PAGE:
Another day for the fastmen, writes Jack Houghton, but the rising finish makes the out-and-out speedsters poor value...
"Sagan has already had an intense Tour in pursuit of the Green Jersey but has shown his ability in the past to cope with such travails..."
What's the stage like?
With the Tour having paid - using the currency of tourism advertorial - whatever debt it clearly owed Nice, we finally leave the French Riviera and head inland, through the foothills of the Alps, for a stage finish 198km away in Sisteron.
Although the route contains four categorised climbs, ascending to an altitude of 1,150m, there's nothing especially brutal about any of them and, whilst a breakaway will dutifully form, it is likely that a fresh peloton, driven on by the sprint teams, will ensure a bunch finish - especially as opportunities for the fastmen are so limited in this year's race.
The last 50km is downhill, but the finish ascends faintly in the last 5km, including a rising false flat in the final 500m. So, although all the sprint teams will target this stage, it might not favour the out-and-out speedsters as much as a rider with more versatility.
A further complicating factor may be the weather. At the time of writing, no rain or wind is forecast, but should that change, the long, straight procession along the Route Napoleon would make the peloton vulnerable to echelons.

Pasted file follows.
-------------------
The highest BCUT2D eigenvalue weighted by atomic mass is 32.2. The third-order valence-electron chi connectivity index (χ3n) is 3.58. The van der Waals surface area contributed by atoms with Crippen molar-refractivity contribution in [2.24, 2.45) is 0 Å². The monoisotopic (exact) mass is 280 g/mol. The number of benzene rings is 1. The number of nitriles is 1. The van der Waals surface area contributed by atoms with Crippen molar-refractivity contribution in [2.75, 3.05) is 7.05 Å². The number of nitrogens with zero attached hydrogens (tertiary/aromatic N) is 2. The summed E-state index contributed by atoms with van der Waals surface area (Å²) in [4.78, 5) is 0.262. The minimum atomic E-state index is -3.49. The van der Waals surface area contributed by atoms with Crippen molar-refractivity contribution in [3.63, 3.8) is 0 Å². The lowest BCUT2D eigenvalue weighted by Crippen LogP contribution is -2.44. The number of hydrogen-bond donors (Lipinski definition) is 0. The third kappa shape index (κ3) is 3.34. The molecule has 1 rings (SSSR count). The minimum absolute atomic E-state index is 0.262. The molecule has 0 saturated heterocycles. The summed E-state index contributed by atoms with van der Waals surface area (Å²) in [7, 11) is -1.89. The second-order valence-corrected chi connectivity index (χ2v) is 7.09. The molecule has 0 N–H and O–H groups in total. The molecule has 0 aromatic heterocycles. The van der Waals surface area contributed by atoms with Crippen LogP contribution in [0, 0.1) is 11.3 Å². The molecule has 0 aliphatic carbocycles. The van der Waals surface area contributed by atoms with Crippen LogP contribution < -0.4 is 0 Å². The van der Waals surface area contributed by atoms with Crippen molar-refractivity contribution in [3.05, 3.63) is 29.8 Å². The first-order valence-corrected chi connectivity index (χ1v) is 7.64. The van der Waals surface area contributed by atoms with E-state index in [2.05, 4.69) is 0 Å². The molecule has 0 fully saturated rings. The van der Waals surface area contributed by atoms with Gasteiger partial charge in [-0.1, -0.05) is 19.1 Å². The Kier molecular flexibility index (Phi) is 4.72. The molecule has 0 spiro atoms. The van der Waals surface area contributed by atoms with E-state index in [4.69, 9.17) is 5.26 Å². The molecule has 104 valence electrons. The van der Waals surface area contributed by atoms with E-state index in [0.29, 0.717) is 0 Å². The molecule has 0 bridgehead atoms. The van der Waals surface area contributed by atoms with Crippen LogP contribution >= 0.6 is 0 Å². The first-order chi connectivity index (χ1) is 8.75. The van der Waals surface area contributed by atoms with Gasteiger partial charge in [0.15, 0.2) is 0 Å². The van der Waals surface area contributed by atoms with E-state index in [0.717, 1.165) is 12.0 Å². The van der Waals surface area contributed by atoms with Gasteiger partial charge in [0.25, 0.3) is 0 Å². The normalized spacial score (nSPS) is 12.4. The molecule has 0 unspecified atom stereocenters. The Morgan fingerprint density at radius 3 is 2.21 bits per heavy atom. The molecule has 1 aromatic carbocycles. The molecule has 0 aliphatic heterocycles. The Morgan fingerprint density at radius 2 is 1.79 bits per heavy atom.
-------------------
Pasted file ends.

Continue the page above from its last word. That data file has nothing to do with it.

Who are the favourites?
As the pre-eminent sprinters on form coming into the Tour, Caleb Ewan ([4.0]) and Sam Bennett ([5.00]) head most betting lists. Both luckless on Stage 1, it would be no surprise to see either making amends here; however, the parcours is ideal for neither. Ewan will struggle over the early categorised climbs and both would prefer it flatter at the finish. At the odds, better value lays elsewhere.
And although at longer odds, similar doubts surround Giacomo Nizzolo ([13.0]) and Elia Viviani ([17.0]). Although they both have the sprint pedigree to win on a day like this, they looked short of the best on Stage 1, a stage to which they were more suited.
Who are the most likely outsiders?
Most impressive on the opening day were the trio Cees Bol ([9.0]), Peter Sagan (11.00), Mads Pedersen ([15.0]), and the first holder of this year's Yellow Jersey, Alexander Kristoff ([9.0]).
It looks like Cees Bol will need to be delivered as late as possible by teammates if he is going to win a stage this year, and this finish is unlikely ideal for those tactics to be employed. And whilst Kristoff is clearly on form, his punishing day on Stage 2 - where he honoured the tradition of the Yellow Jersey by riding prominently - throws some doubt on his ability to repeat.
Which leaves Sagan - who has already had an intense Tour in pursuit of the Green Jersey but has shown his ability in the past to cope with such travails - and Pedersen, who would have challenged Kristoff for a Stage 1 win had he not been hampered in the final stages.
What effect will the stage have on the overall markets?
We are likely to see more competition between Benoit Cosnefroy and Anthony Perez as early pretenders for the Polka-dot Jersey of the Mountains Classification, and see Peter Sagan claim the Green Jersey by rights, for which he is now a [1.60]-shot.
As for the General Classification, it is unlikely we'll see any action of note unless those high winds come, so Julian Alaphilippe should be able to secure another day in Yellow.
*Odds correct at the time of writing
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Back Peter Sagan @ [11.00]
Back Max Pedersen @ [15.00]